Posted on: January 4, 2009 1:22 am

A Woman in a Man's World

I’ve come out of hibernation to write a blog item that presents 2 dilemmas that I’m sure are common in the world today. One is a woman working in a man’s world, and the other is coping with interest in a man you can’t have who you also happen to see everyday on the job. My friend, who I’ll call Jill, is presented with both these dilemmas, and as it turns out, the man she can’t have is part of the problem in the man’s world too.

Jill works for a large company at a relatively high level position. She got hired about 2 years ago based on an impressive resume with years of experience and also favorable recommendations. After a short period of time, Jill’s talent was evident to her new employers, and when a higher level position became available, it was almost immediately offered to her.

I need to mention that Jill is an extremely determined person. I mention this because when she started with this particular company, she was somewhat overweight, but due to that determination of hers’, she gradually lost it all. With her new found figure, she had to buy a new wardrobe, and while she is conservative and tasteful when it comes to choosing clothes for work, she also prefers to be feminine. Nothing wrong with that, in my opinion. I personally don’t think a woman should have to sacrifice being a woman in a male dominated workplace. Anyway, she’s turning a few heads in the skirts she chooses to wear, plus, she’s an attractive woman. I’m comfortable enough with my feminity to say that, lol. She’s not complaining, mind you, because she takes the looks as compliments.

One of the heads she’s turning is a man who’s in a higher position than her. She had some dealings with him at her former position, but now their offices are not only in the same building, but on the same floor. Because he pays her this extra attention, he’s handsome, and he’s just an all-around nice guy, Jill has developed a bit of a crush on him. She’ll never do anything about it because he’s married, but she feels very awkward around him which effects their interactions. So, how does a woman or a man for that matter, handle feelings for a person they can’t have when they have dealings with them almost everyday? I’m sure it happens all the time. On a side note, he doesn’t wear his wedding ring, and I’m curious as to why some men do that. Is it because they don’t want other women to know they’re married? Is it because they don’t like being married? I just don’t get it, but I’m sure there are men on this site who can answer the question.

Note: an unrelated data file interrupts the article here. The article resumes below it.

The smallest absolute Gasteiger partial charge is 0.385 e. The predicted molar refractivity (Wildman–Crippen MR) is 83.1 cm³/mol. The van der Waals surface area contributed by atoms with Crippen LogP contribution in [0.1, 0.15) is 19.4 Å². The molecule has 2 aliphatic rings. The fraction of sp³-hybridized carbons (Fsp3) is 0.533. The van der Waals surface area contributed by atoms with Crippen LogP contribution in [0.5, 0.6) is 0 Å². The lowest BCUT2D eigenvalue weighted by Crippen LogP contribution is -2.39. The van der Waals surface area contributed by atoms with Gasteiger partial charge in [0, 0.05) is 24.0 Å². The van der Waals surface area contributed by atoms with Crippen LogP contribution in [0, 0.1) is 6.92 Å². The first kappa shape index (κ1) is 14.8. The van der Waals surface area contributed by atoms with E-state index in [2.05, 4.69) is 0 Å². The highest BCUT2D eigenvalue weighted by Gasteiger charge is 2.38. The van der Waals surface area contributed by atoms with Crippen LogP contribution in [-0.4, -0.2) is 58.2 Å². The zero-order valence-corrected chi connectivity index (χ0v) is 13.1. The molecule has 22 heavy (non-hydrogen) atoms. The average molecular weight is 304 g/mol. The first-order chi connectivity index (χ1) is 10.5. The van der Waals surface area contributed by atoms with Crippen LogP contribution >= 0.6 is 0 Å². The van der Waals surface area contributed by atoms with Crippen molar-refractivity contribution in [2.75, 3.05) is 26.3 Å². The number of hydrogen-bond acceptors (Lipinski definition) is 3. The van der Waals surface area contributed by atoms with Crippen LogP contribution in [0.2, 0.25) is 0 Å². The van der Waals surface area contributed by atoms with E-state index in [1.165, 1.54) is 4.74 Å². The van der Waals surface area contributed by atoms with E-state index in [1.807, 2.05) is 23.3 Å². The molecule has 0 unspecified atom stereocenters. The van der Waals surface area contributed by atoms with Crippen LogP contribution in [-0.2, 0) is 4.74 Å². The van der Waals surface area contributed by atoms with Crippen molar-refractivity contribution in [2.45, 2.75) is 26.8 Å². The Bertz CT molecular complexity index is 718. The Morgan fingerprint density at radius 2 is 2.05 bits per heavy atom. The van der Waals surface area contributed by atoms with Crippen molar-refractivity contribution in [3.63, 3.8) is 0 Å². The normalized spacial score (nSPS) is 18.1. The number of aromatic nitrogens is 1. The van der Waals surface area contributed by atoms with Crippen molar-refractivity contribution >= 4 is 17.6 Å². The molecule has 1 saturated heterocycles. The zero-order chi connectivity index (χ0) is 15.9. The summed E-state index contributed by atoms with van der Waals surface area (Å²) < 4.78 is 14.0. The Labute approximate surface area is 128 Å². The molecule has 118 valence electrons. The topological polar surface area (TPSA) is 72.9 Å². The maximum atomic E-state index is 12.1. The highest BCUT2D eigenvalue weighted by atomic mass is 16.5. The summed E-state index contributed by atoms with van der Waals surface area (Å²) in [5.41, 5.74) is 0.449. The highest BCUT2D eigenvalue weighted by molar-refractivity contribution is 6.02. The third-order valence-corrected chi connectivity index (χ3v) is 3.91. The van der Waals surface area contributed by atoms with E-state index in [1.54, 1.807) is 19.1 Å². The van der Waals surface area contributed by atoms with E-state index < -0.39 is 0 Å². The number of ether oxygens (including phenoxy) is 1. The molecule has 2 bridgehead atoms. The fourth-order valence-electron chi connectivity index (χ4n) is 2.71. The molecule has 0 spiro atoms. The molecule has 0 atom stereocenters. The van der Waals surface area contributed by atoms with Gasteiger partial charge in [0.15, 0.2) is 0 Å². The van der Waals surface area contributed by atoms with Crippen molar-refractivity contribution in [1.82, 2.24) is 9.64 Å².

Now, here’s the other part of the problem with this particular man. If Jill didn’t have this crush on him, she might conclude his looks were a bit lecherous. He purposely walks a little bit behind her to see the view from back there. He’s removed himself from behind someone to watch her walk up stairs. She’s felt a presence directly behind her, and when she turned around, it was him giving her the once over. She basically ignores it because she feels uncomfortable acknowledging it in any way.

As a professional woman myself, I’m always flattered by the looks I get from men I work with or whoever. I’ve also always been of the mind that flirting is fun, and what’s the harm in stroking a man’s ego a little. In fact, because I know my talent speaks for itself, I’m not afraid to help my cause with a little bit of that harmless flirting. There are women, and men too, whose talent is limited and use their charm and looks to get ahead though, so it’s a slippery slope. Should a woman like Jill not wear becoming clothes at work, so everyone will only focus on her talent? Should she be afraid to acknowledge the attention due to the appearance of impropriety? Hopefully, I haven’t lost my readership, and this blog item will evoke some thoughtful discussion.